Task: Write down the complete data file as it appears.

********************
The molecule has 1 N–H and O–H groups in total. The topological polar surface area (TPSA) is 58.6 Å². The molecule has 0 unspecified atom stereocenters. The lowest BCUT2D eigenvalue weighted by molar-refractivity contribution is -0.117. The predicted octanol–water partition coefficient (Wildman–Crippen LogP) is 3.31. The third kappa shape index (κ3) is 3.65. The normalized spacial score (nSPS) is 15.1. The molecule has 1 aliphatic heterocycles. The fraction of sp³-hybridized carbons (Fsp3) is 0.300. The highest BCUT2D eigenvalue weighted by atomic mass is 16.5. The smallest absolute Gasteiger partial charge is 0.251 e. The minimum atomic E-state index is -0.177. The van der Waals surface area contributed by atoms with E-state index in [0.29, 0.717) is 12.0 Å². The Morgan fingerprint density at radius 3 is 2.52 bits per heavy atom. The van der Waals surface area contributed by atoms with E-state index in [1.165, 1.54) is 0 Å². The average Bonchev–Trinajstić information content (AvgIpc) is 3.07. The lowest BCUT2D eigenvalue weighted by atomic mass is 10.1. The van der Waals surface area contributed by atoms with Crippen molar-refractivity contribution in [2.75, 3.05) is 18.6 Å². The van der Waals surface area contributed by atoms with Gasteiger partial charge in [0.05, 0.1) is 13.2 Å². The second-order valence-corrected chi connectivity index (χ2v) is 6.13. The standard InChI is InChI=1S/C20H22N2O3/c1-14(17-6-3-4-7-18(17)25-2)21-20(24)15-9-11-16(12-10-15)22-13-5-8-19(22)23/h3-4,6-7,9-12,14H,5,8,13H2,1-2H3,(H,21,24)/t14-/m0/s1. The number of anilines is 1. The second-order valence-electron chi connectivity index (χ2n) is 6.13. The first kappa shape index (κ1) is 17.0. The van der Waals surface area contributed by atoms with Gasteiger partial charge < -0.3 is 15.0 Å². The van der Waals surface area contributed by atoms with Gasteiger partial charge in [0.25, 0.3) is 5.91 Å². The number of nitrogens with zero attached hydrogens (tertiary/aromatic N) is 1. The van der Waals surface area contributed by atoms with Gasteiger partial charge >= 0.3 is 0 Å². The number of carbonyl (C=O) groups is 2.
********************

The molecule has 1 N–H and O–H groups in total. The topological polar surface area (TPSA) is 58.6 Å². The molecule has 0 unspecified atom stereocenters. The lowest BCUT2D eigenvalue weighted by molar-refractivity contribution is -0.117. The predicted octanol–water partition coefficient (Wildman–Crippen LogP) is 3.31. The third kappa shape index (κ3) is 3.65. The normalized spacial score (nSPS) is 15.1. The molecule has 1 aliphatic heterocycles. The fraction of sp³-hybridized carbons (Fsp3) is 0.300. The highest BCUT2D eigenvalue weighted by atomic mass is 16.5. The smallest absolute Gasteiger partial charge is 0.251 e. The minimum atomic E-state index is -0.177. The van der Waals surface area contributed by atoms with E-state index in [0.29, 0.717) is 12.0 Å². The Morgan fingerprint density at radius 3 is 2.52 bits per heavy atom. The van der Waals surface area contributed by atoms with E-state index in [1.165, 1.54) is 0 Å². The average Bonchev–Trinajstić information content (AvgIpc) is 3.07. The lowest BCUT2D eigenvalue weighted by atomic mass is 10.1. The van der Waals surface area contributed by atoms with Crippen molar-refractivity contribution in [2.75, 3.05) is 18.6 Å². The van der Waals surface area contributed by atoms with Gasteiger partial charge in [0.05, 0.1) is 13.2 Å². The second-order valence-corrected chi connectivity index (χ2v) is 6.13. The standard InChI is InChI=1S/C20H22N2O3/c1-14(17-6-3-4-7-18(17)25-2)21-20(24)15-9-11-16(12-10-15)22-13-5-8-19(22)23/h3-4,6-7,9-12,14H,5,8,13H2,1-2H3,(H,21,24)/t14-/m0/s1. The number of anilines is 1. The second-order valence-electron chi connectivity index (χ2n) is 6.13. The first kappa shape index (κ1) is 17.0. The van der Waals surface area contributed by atoms with Gasteiger partial charge < -0.3 is 15.0 Å². The van der Waals surface area contributed by atoms with Gasteiger partial charge in [0.25, 0.3) is 5.91 Å². The number of nitrogens with zero attached hydrogens (tertiary/aromatic N) is 1. The van der Waals surface area contributed by atoms with Gasteiger partial charge >= 0.3 is 0 Å². The number of carbonyl (C=O) groups is 2.